Tiny houses are generally about 100-400 square feet. Less space means less energy usage. Additionally, since only 1-2 people can live in a tiny house comfortably, this means modest water, sewer, and garbage waste. This will also bring your utility expenses down.

  1. Tiny homes can be mobile.

Since tiny homes are so small and are usually built with wheels, they are easily transportable. That means if you decide you want to move somewhere else, it’s relatively easy to move your house with you.

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Cons of living in a tiny home:

  1. Zoning laws may restrict where you can place a tiny home.

Depending on your area, there are restrictions to where you can or can’t put a tiny home. Since most tiny houses are considered vehicles rather than residences, it can be tricky to find land to permanently place your tiny home.

  1. Tiny houses have little, if any, storage space.

Since tiny houses are so small there isn’t much storage space. If you’re not used to such a confined space, or are hoping to downsize, you’ll probably have to get rid of many of your belongings or rent a storage unit for them (which can be expensive).

  1. There’s no room for entertaining in your tiny house.

Again, since tiny homes have very little square footage, it’s difficult to have more than 1-2 people in one at the same time. This highly limits your ability to host any indoor gatherings or even host a small dinner.

  1. You can’t finance a tiny home with a mortgage if it’s mobile.

Traditional mortgage financing is not available for tiny homes that are movable because they are considered “recreational vehicles”. This means if you don’t have the cash to purchase one, you’ll likely need to take out a personal loan or an RV loan at a higher interest rate.

One way to own a tiny home without so many restrictions is to have it built on a foundation on land that you own or purchase. There is usually a minimum size requirement for homes built this way (depending on your area) but it may be the best option for those who desire a tiny home and aren’t concerned with mobility. Another upside to this option is that it could also make your tiny house eligible for a traditional home mortgage, or allow it to qualify as an ADU (additional dwelling unit) on your current property.

Still have more questions about tiny homes, or want to know your options for buying one? Contact us

 

Follow our Facebook events page, or visit our Instagram or Twitter feeds to see the most current open house updates and details.

Join us on Tuesdays at 1pm PST for our "Dear Claire" Facebook Live series. Subscribe to our YouTube channel today to help us reach our goal of 100 subscribers.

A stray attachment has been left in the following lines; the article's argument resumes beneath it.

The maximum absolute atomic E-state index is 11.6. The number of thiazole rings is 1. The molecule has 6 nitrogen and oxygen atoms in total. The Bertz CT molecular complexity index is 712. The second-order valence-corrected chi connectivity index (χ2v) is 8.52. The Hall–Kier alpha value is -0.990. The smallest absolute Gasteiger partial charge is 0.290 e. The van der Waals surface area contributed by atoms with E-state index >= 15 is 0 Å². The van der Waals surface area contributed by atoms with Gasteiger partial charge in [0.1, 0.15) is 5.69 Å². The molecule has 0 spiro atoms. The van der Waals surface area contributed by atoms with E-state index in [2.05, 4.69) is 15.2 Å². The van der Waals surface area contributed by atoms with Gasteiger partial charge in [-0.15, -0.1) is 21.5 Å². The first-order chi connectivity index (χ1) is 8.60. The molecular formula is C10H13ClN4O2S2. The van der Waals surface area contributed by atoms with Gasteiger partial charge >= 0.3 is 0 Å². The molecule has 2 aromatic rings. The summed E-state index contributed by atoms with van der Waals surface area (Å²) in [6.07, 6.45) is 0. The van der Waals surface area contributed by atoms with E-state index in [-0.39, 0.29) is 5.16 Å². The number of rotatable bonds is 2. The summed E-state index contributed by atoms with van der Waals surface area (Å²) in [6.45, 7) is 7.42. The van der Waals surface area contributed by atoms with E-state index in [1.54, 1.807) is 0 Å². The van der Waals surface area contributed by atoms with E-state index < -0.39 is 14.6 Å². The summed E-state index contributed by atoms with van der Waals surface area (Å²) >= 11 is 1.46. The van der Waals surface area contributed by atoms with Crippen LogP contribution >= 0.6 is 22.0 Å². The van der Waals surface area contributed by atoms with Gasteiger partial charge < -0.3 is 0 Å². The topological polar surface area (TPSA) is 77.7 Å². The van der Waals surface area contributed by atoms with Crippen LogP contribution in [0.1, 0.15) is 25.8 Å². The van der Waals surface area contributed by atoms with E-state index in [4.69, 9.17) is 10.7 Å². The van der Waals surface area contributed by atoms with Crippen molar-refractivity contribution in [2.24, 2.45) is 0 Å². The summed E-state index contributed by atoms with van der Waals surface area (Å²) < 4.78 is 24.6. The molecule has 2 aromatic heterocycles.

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Real Estate for Retirement

There are several ways to use real estate to your advantage if you’re starting to think about retiring, even if you’re years away. Here are three great options to consider:

1.    Downsize your home.

One of the simplest ways to save for retirement is to downsize from your current home to a smaller one. Doing this will increase your savings, lower your utility bills, and could reduce or eliminate monthly mortgage payments. If you don’t need all of the space in your current house, this is a great option.

2.    Invest in a rental property.

Another way to use real estate for retirement is by investing in a rental property. You’ll receive monthly income from renters and can potentially make a large profit once you decide to sell it. Additionally, if you invest while you’re still working and making an active income, it can serve as a tax shelter and eventually provide passive income after you retire. Rental income is also a good way to reduce debt over the long-term. Of course, this option should only be considered as a long-term investment in order to avoid any short-term tax repercussions or a fluctuating real estate market.  

3.    Rent out extra space.

If you have extra space, especially if it’s an ADU (additional dwelling unit), there are many ways to make additional income for retirement. You can rent it out short-term through sites like Airbnb.com or lease it out to tenants for longer periods of time. This is a great way to increase income and savings.  

If you’d like more information on any of these options, please Contact us! We’re happy to help explain your options. 

 

Follow our Facebook events page, or visit our Instagram or Twitter feeds to see the most current open house updates and details.

Join us on Tuesdays at 1pm PST for our "Dear Claire" Facebook Live series. Subscribe to our YouTube channel today to help us reach our goal of 100 subscribers.